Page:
Mandetta-Mania and the Military
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Mandetta-Mania and the Military

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On Monday 13th April, word began to spread that Brazil’s high profile Health Minister Luiz Henrique Mandetta, having been saved from dismissal by the Military just a week earlier, had lost their support.

Rumour was that Mandetta had upset the Generals in a frank interview with TV Globo’s Fantástico, the previous night. By Thursday 16th he was gone.

In the interview, filmed shortly after his reprieve, a confident Mandetta complained that Brazilians do not know whether to listen to him or the President for guidance over Coronavirus safety, and made remarks that appeared to attack Bolsonaro directly: I think there are a lot of people…who see some fake news on the internet saying that this is an invention of countries to gain economic advantage. Other people because (they think) there is a worldwide plot against them. As if there’s a solution, as if by magic nobody needs to make a sacrifice. When you see people entering a bakery, entering a supermarket, lining up one after the other, leaning against each other, leaning together, people having a picnic in the park, this is clearly the wrong thing.”

From that point his dismissal seemed imminent, and reports emerged shortly thereafter that the Military were already looking for a candidate for his replacement. General Braga Netto, who is rumoured to be the Government’s key decision maker, was given credit for saving Mandetta’s skin, and will likely have had say on his replacement, Nelson Teich, who comes with Military’s approval, unlike Osmar Terra, a rumoured contender for the post a week before. It was always felt that clemency for Mandetta was only temporary.

Mandetta however is now hugely popular in Brazil, polling presidential numbers, and is a contender for right-wing Democratas Party candidate in 2022.

64% rejected his sacking, according to Datafolha.

PCdoB analyst Ricardo Capelli observed that Mandetta is leaving the government at an opportune moment, before the Coronavirus death count accelerates, and while he is polling with a 76% approval rating. His successor Nelson Teich will be held responsible for whatever happens next, and Mandetta has now positioned himself as DEM’s first viable candidate for the presidency in decades. (Democratas, formerly PFL, is one of the main successor parties to the Military Dictatorship government, ARENA  or Alliance of National Renewal).

Thus, if Bolsonaro actually survives in place until 2022, Mandetta will be a likely electoral opponent.

As the soap opera unfolded, and Mandetta-mania grew, many urged caution, pointing to his actual profile and record. He is a hard-right pediatric orthopedist who favoured the privatisation of Brazil’s public health system, SUS, and enthusiastically backed the coup of 2016. He was simply on the least deranged wing of a horror government, which in Brazil’s current plight, made him appear like a saviour, merely for advocating adherence to WHO guidelines on Covid-19, in accordance with Brazilian law.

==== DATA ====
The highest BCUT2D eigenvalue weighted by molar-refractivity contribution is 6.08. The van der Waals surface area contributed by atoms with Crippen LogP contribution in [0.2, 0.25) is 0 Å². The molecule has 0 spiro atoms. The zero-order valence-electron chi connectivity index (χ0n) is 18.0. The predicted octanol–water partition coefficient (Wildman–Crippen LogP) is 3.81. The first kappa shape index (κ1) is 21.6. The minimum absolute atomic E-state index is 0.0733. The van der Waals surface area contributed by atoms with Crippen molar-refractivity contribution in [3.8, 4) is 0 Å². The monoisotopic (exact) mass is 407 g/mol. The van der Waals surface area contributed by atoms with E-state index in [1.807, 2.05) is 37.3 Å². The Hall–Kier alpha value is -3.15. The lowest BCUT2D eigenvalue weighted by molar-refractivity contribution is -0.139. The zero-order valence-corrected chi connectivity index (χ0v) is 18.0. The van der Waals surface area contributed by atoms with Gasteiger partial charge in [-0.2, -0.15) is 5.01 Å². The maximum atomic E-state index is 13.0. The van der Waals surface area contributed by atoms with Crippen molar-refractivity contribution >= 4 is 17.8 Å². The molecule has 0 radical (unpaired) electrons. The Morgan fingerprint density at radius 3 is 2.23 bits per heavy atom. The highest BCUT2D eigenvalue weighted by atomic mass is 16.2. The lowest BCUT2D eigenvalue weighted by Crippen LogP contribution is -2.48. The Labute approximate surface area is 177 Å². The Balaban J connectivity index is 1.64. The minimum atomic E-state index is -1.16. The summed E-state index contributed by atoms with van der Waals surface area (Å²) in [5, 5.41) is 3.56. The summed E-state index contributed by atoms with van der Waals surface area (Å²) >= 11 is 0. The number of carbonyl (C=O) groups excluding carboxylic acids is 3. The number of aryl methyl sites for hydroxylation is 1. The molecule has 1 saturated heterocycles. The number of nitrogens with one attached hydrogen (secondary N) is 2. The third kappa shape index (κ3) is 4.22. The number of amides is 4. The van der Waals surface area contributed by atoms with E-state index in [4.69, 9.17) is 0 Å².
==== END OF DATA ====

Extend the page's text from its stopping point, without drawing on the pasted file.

At new Health Minister Nelson Teich’s introductory speech, fired predecessor Mandetta appeared cheerful enough, flanked by a smiling Braga Netto. Although much of the response to Teich’s appointment has been alarm and anger, his initial public rhetoric was not dissimilar to Mandetta’s, yet he appears to favour the vertical or flexible isolation favoured by Military top brass as well as Bolsonaro. With Mandetta’s soaring popularity it would be damaging to contradict his positions. Teich is a private oncologist, with no previous public health experience, who was an unofficial advisor to Bolsonaro’s presidential campaign, and early candidate for the Ministerial position. Controversy came quickly, with a 2019 video of the new Health Minister advocating that lifesaving resources be prioritised for the young over the elderly, which is actually in breach of the Brazilian constitution.

Three days before Mandetta’s dismissal, journalist Leonardo Attuch talked of a power vacuum in Brazil; that the Military, although pulling the strings, did not want to visibly take power, that they did not want to be held publicly responsible for the worst government in Brazilian history.

“Bolsonaro has some power. He is threatening to do things. The Military have some power, Congress has some power and society is perplexed just watching this all unfold. What I really see in Brazil right now is a ship with no captain. If we were going to have a military government they could simply remove Bolsonaro and put Vice President Mourão in power. They could force Bolsonaro to resign because the second that Bolsonaro loses all support from the military he’ll be out. Therefore, he still has a support base there. When we look at the most recent tweet by General Vilas Boas, he is also saying that, like Bolsonaro, he is against isolation. He says we have to look for balance and that we can’t have total isolation.”

That the most powerful sectors of the Military, such as former head of Armed Forces, General Villas Bôas, also favour relaxation of isolation and quarantine is key.

This placed the Military, not only Bolsonaro, in conflict with the increasingly influential public rhetoric of Mandetta, and his fate was sealed.


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